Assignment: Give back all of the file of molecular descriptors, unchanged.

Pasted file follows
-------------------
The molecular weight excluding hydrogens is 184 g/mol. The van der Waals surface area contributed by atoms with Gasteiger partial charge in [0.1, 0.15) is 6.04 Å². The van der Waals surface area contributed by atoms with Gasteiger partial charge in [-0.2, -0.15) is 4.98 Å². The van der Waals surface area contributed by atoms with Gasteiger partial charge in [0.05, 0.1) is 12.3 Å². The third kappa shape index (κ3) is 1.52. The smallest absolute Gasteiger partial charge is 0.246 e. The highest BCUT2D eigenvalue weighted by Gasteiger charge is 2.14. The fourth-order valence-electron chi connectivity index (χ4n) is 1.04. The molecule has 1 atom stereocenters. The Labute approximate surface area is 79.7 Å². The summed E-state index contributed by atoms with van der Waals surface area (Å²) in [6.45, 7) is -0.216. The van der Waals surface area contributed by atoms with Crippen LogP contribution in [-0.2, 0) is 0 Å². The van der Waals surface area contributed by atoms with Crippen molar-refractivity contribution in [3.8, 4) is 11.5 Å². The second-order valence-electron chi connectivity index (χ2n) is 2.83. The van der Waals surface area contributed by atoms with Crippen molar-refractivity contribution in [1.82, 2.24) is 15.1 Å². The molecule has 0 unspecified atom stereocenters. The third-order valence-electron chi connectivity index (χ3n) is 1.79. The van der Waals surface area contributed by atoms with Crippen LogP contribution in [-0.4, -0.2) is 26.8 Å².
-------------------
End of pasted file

The molecular weight excluding hydrogens is 184 g/mol. The van der Waals surface area contributed by atoms with Gasteiger partial charge in [0.1, 0.15) is 6.04 Å². The van der Waals surface area contributed by atoms with Gasteiger partial charge in [-0.2, -0.15) is 4.98 Å². The van der Waals surface area contributed by atoms with Gasteiger partial charge in [0.05, 0.1) is 12.3 Å². The third kappa shape index (κ3) is 1.52. The smallest absolute Gasteiger partial charge is 0.246 e. The highest BCUT2D eigenvalue weighted by Gasteiger charge is 2.14. The fourth-order valence-electron chi connectivity index (χ4n) is 1.04. The molecule has 1 atom stereocenters. The Labute approximate surface area is 79.7 Å². The summed E-state index contributed by atoms with van der Waals surface area (Å²) in [6.45, 7) is -0.216. The van der Waals surface area contributed by atoms with Crippen LogP contribution in [-0.2, 0) is 0 Å². The van der Waals surface area contributed by atoms with Crippen molar-refractivity contribution in [3.8, 4) is 11.5 Å². The second-order valence-electron chi connectivity index (χ2n) is 2.83. The van der Waals surface area contributed by atoms with Crippen molar-refractivity contribution in [1.82, 2.24) is 15.1 Å². The molecule has 0 unspecified atom stereocenters. The third-order valence-electron chi connectivity index (χ3n) is 1.79. The van der Waals surface area contributed by atoms with Crippen LogP contribution in [-0.4, -0.2) is 26.8 Å².